Menopausal hot flashing and endothelial function in two vascular beds: findings from a cross-sectional study of postmenopausal women

Iliodromiti, S., Sattar, N. , Delles, C. , Nelson, S. M. , Gill, J. M.R. and Lumsden, M. (2019) Menopausal hot flashing and endothelial function in two vascular beds: findings from a cross-sectional study of postmenopausal women. Menopause, 26(9), pp. 1002-1009. (doi:10.1097/GME.0000000000001386) (PMID:31453962)

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Objective: We sought to examine the association of menopausal hot flashing with vascular reactivity in two different vascular beds in the same cohort of postmenopausal women and explore the relationship between hot flashing and cardiovascular disease (CVD) risk profile. Methods: A cross-sectional study of 79 healthy postmenopausal women, 23 of whom have never had menopausal hot flashes and 56 of whom have reported hot flashes. Endothelial function at a microvascular level was measured with Laser Doppler Imaging with Iontophoresis which assesses the response to both acetylcholine (Ach, endothelium dependent) and sodium-nitroprusside (SNP, endothelium independent). Reactive Hyperemia Index (RHI) was measured with peripheral arterial tonometry as a marker of endothelial function mainly at a macrovascular level. Metabolic biomarkers including insulin sensitivity were assessed. Results: Women with hot flashes had enhanced microvascular response to Ach by ∼30% (P = 0.04) and to SNP by ∼31% (P = 0.02), but lower RHI by ∼13% (P = 0.05) compared with women without flashes. Hot flashing was associated with enhanced response to SNP and lower RHI after adjustment for confounders and conventional CVD risk factors. Women with hot flashes were more insulin resistant than nonflashers (HOMAIR: 1.9 (1.2-2.6) vs 1.4 (0.8-1.9), P = 0.03). Conclusions: Our data support the association of hot flashing with greater insulin resistance and lower macrovascular response. The paradoxical enhanced microvascular response in hot flashers could be the result of the net effect of thermoregulatory and nonnitric oxide-related pathways rather than of endothelial integrity.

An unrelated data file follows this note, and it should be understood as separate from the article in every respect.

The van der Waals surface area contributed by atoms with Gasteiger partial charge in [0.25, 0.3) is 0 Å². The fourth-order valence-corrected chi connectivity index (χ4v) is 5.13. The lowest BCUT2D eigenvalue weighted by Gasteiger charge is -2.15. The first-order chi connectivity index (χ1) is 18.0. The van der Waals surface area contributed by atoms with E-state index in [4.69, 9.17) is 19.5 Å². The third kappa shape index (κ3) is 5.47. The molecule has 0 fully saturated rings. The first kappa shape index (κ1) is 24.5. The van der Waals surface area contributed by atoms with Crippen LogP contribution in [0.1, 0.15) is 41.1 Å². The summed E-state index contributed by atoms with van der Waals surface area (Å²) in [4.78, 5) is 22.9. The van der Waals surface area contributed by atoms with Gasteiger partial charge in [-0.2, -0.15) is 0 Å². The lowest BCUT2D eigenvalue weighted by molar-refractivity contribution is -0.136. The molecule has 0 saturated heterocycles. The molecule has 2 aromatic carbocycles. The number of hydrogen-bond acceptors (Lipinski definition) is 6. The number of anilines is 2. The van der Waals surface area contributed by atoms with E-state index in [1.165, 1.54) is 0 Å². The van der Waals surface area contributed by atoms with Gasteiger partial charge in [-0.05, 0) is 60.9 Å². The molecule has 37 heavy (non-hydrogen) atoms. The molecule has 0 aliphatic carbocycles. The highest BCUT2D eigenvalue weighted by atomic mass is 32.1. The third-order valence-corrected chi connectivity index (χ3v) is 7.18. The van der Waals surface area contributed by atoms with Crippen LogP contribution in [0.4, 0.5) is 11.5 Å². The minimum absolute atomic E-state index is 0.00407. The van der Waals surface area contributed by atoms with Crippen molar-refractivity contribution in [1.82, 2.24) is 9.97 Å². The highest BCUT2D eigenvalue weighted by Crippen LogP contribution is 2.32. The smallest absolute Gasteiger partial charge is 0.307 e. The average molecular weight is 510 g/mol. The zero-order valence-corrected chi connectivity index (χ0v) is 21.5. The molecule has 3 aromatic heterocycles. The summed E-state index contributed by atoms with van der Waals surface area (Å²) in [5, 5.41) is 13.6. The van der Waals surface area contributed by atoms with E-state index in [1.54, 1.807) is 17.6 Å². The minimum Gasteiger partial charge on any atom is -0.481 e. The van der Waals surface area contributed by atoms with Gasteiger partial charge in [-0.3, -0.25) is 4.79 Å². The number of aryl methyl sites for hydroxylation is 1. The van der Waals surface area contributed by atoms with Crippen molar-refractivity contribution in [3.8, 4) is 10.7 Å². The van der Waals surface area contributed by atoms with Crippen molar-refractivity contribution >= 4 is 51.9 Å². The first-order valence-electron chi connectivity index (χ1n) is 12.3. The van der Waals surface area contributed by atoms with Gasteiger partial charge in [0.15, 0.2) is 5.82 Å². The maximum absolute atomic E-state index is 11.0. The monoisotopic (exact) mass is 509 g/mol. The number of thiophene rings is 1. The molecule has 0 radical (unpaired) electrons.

Item Type:Articles
Additional Information:Funding/support: SI is funded by an MRC Skills Development Fellowship (MR/N015177/1).
Glasgow Author(s) Enlighten ID:Nelson, Professor Scott and Gill, Professor Jason and Delles, Professor Christian and Sattar, Professor Naveed and Lumsden, Professor Maryann and Iliodromiti, Dr Stamatina
Authors: Iliodromiti, S., Sattar, N., Delles, C., Nelson, S. M., Gill, J. M.R., and Lumsden, M.
College/School:College of Medical Veterinary and Life Sciences > Institute of Cardiovascular and Medical Sciences
College of Medical Veterinary and Life Sciences > School of Medicine, Dentistry & Nursing
Journal Name:Menopause
Publisher:Lippincott, Williams and Wilkins
ISSN (Online):1530-0374
Published Online:23 August 2019

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